Combining and modifying the above ideas results in a new refractor focuser design that uses a big diagonal mirror or prism within the tube, like the Arnold3/Mirzam arrangement, but has that diagonal, along with its attached eyepiece/focuser, able to move longitudinally in the tube. This is similar to my old external-sliding Newtonian sled focuser, but in this case, the sliding occurs internally, with a rigid diagonal-holding "cage" sliding inside the tube and carrying along the eyepiece and fine focuser that protrude out through a wide lengthwise tube slot. The diagonal assembly slides smoothly on attached firm felt strips that bear against the inside of the aluminum scope tube to permit coarse focusing. This design could be called a Longitudinal Slide Diagonal Focuser, or LSDF for short. See Photo C and D for LSDF refractor.
The "different" part of the LSDF is a hollow wooden cylinder that slides within the main scope tube and carries the large 45˚ diagonal mirror or prism and the fine focuser with eyepiece on top. The sliding assembly is built-up from wooden rings, screwed together to form the hollow cylinder of requisite length. The back ring and end disk are spaced apart by 3 large dowels, forming a diagonal holding "cage". The back ring and end disk are cut flat on top to support a focuser board atop the "cage". This board protrudes outside the tube through a wide slot cut all the way to the bottom end of the scope tube. The focuser board holds a short 2" helical focuser that carries the eyepiece. The focuser board also serves, along with the forward rings, to seal the slot from dust and light entry. Adhesive backed firm felt strips applied circumferentially to the cylinder allow the whole assembly with included diagonal mirror (or prism) and eyepiece to slide somewhat snugly fore and aft within the scope tube.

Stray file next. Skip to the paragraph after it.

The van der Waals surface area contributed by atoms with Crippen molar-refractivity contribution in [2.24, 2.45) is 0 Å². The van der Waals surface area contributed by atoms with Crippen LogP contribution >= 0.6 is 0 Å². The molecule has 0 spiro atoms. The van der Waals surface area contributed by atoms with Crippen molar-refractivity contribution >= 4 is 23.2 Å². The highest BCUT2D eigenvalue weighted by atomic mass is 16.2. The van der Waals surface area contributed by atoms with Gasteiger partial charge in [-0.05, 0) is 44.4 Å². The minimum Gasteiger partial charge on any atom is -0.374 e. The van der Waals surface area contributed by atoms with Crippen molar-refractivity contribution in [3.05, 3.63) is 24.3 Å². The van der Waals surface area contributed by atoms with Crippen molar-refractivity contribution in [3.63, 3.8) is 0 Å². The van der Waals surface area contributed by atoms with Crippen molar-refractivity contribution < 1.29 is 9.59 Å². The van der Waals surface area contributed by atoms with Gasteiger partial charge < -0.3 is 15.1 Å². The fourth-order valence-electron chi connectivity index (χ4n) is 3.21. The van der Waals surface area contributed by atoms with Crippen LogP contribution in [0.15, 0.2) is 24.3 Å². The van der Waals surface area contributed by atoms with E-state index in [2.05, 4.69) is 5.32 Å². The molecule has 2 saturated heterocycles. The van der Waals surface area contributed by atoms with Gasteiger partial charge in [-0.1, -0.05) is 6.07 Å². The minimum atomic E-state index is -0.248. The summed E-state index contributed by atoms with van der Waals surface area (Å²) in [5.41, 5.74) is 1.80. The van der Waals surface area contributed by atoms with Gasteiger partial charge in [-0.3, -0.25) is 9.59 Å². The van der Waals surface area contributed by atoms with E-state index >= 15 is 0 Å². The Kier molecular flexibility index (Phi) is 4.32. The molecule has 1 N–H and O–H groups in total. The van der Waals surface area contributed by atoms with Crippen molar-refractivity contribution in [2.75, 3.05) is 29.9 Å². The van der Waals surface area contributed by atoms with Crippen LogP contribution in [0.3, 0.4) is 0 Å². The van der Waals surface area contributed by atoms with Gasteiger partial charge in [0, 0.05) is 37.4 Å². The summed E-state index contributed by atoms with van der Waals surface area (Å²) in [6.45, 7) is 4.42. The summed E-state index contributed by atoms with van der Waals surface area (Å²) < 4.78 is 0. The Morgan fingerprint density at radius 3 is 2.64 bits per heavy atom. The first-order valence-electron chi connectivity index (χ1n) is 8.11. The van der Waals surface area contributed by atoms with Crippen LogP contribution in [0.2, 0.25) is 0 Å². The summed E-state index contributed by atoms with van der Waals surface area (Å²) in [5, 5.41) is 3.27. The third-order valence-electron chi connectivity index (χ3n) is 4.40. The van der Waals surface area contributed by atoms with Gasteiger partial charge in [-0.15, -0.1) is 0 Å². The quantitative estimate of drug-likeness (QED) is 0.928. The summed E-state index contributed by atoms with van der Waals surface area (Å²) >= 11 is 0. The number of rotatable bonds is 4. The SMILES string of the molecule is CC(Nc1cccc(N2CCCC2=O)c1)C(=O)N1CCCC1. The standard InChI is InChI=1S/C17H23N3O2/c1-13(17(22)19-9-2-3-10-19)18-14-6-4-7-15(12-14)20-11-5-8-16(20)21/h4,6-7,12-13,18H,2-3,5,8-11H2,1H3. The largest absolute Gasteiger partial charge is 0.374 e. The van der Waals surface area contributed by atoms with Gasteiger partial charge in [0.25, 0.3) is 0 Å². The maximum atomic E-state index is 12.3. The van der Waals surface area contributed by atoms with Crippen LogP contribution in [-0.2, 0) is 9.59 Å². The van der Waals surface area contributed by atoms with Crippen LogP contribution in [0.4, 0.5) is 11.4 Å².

The eyepiece holder can be of any type, but needs only minimal travel, so a short-throw, low profile helical focuser is ideal. Besides having a large mirror, keeping the eyepiece field lens close to the diagonal mirror or prism also makes it easier to attain good edge-of-field illumination with no vignetting, since there's not much draw tube length to cut into the light cone. The bottom of the fine focus eyepiece holder baseboard is screwed to the rings inside the tube, barely overhangs the slot width, and can be gripped to move the whole assembly along the tube for coarse focus.
A flanged wooden end cap disk, fit BEFORE the tube is cut and screwed to the bottom end of the tube, holds the bottom tube walls concentric after the slot cut is made. This is important since the tube walls at the end tend to "splay out" slightly when the slot segment is removed and will be pulled back into alignment by the screws reattaching the end cap. The fact that most of the focuser is made of wood enables "low-tech" amateur construction as well as reducing weight. Since the sliding diagonal assembly moves within the rigid main scope tube, the problem of a "drooping" focuser tube when the eyepiece is at maximum distance from the objective is eliminated.
Captioned photos in the following posts show how the parts are made and go together, hopefully clarifying just how the refractor LSDF works. Although I've now made several refractors of the LSDF design, the one illustrated strives especially for low cost and building in a home-workshop setting. See following photo posts.
- Bill Blunk AKA BillB9430